The age controls performed at a higher level than the other two groups. However, this group also show the greatest variation in their performance. The least variation is found in the LC group, this may be accounted for since some of the numbers used were higher than it would be expected for the language controls to be familiar with. Although the SLI group show quite a lot of variation, in general their performance was more in line with their language controls.
Written to spoken - the tester showed a series of cards with numbers printed on them and asked the child to read out the number. The numbers used were 17, 305, 80, 400, 50042, 3051, 60000 and 4800.
The patterns of performance on the written to spoken transcoding were similar to that found for spoken to written. It was noted that the LC and SLI groups performed at a slightly higher level on this task. This is especially true for the LC group.
Spoken to print - The child was shown cards with four numbers printed on them, they were asked to point to a target number which was spoken. The four choices were devised so that they included phonologically similar numbers, reversed numbers and a distractor. E.g. when shown the following card, the target number would be 16.
Again, a similar pattern of performance on this transcoding task when compared with the other two. The performance was more varied in the SLI group, with some children performing at a high level, although generally performance in this group was more in line with their language controls.
This task addresses the understanding of place value knowledge: i.e. how the position of a number determines its magnitude.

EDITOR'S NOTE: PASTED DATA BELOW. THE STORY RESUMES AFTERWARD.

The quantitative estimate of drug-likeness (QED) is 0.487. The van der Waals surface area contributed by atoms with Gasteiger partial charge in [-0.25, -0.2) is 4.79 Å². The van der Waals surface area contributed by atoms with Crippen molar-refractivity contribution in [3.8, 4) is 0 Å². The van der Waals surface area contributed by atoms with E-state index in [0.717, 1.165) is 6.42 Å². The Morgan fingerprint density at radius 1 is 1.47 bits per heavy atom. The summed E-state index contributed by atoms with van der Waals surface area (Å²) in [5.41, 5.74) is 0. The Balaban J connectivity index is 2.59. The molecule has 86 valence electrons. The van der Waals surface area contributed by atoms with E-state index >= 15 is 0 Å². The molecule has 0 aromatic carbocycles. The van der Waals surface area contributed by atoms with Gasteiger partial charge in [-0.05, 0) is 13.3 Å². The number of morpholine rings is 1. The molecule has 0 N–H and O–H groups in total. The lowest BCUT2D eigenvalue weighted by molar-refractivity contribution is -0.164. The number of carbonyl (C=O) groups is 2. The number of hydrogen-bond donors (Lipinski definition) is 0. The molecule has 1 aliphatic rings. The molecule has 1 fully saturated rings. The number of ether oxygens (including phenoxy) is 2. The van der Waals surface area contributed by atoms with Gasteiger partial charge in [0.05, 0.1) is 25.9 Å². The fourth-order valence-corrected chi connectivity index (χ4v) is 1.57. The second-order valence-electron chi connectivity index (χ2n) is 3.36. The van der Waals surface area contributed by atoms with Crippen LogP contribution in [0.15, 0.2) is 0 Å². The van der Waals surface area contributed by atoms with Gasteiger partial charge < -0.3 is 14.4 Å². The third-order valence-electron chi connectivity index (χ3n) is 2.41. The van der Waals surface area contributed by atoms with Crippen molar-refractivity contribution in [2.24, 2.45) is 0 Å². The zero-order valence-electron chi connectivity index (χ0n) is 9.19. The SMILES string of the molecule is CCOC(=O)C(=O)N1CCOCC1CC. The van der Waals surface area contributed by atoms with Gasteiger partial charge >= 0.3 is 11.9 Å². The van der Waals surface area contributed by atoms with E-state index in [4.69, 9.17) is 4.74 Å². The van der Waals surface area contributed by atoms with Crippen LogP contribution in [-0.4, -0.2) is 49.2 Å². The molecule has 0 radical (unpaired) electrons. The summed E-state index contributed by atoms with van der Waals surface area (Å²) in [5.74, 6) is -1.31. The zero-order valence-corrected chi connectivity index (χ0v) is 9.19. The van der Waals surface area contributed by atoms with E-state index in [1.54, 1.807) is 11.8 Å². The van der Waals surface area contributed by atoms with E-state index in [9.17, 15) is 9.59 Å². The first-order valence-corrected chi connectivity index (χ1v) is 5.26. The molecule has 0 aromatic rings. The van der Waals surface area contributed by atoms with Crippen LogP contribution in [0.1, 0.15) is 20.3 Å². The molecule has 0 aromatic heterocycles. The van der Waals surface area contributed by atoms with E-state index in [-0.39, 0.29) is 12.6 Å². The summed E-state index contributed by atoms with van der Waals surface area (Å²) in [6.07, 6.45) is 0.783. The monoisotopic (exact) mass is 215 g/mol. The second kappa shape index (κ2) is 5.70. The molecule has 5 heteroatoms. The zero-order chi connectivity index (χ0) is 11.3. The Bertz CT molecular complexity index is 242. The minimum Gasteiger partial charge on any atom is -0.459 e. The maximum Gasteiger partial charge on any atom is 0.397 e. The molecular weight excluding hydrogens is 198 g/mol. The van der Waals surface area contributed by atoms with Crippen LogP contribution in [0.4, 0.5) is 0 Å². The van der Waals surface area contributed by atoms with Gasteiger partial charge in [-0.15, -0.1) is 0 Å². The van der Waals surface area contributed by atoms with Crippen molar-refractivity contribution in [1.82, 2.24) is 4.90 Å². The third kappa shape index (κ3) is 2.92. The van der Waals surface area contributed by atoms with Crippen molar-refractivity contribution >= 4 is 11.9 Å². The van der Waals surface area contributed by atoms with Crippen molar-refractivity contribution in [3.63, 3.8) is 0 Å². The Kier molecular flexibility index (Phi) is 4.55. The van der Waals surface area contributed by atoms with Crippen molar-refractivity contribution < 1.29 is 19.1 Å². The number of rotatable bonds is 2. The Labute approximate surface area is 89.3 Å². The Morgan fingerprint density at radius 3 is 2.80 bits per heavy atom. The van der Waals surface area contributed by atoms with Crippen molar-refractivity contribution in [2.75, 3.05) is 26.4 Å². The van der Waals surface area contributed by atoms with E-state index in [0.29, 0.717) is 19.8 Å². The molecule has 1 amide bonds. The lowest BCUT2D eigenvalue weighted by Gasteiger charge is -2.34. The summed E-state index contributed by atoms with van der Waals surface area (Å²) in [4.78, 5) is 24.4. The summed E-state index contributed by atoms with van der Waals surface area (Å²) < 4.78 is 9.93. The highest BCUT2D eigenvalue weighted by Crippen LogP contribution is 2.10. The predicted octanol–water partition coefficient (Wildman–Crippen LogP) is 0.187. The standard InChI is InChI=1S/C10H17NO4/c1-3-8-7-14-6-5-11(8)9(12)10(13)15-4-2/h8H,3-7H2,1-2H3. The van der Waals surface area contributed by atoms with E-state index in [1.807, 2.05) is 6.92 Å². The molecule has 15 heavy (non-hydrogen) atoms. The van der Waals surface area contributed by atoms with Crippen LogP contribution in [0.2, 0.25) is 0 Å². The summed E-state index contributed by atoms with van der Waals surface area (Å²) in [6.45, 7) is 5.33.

This task was presented using a laptop computer. The child was asked to decide which of two presented numbers was the larger, and to indicate their choice by pressing one of two buttons, the left hand button if the number on the left hand side was their choice. The buttons were positioned beneath the presented numbers and were made clearly visible with 'smiley sun' stickers.
The transparent trials were formed such that a decision could be made correctly based on the digit occupying the same place in each pair. For example with 30 vs. 60 only the decades are relevant, with 24 vs. 21, only the units are different. The misleads comprise of pairs in which the non-target item contains a unit value greater than the value of the units in the target item, e.g. 77 vs.69, thus both digits needs to be evaluated. The reversible comparisons involved simply reversing the digits, e.g. 72 vs. 27.
There were 48 trials in total, 6 blocks each comprising 8 trials. The trial types were as follows:
The yellow line across the graph indicates the 50% chance level of performance for this task. Looking at performance, the age control group are making fewer errors and show less variation in accuracy than either of the other two groups. The SLI group are performing at almost age appropriate level, and at a higher level than their performance on the counting and transcoding tasks.
Looking at response time, that is the time it took from onset of the stimulus pair to a decision being made, there is a great deal more variation in the language control group. The AC and SLI pattern of response time closely resemble each other.
This section refers to tasks assessing knowledge of number facts, skill in arithmetic and grasp of arithmetic principles, such as commutativity.
The children were told that we wanted to know what 'sums' they could retrieve the answer for without having to work it out. These sums were presented on flash cards. There were two sections: doubles, for example, 2 + 2, and single digit additions, for example, 4 + 3.
Essentially all groups showed a high level of knowledge of doubles. Knowledge of single digit addition number facts was extremely varied and particularly low for the LC and SLI groups.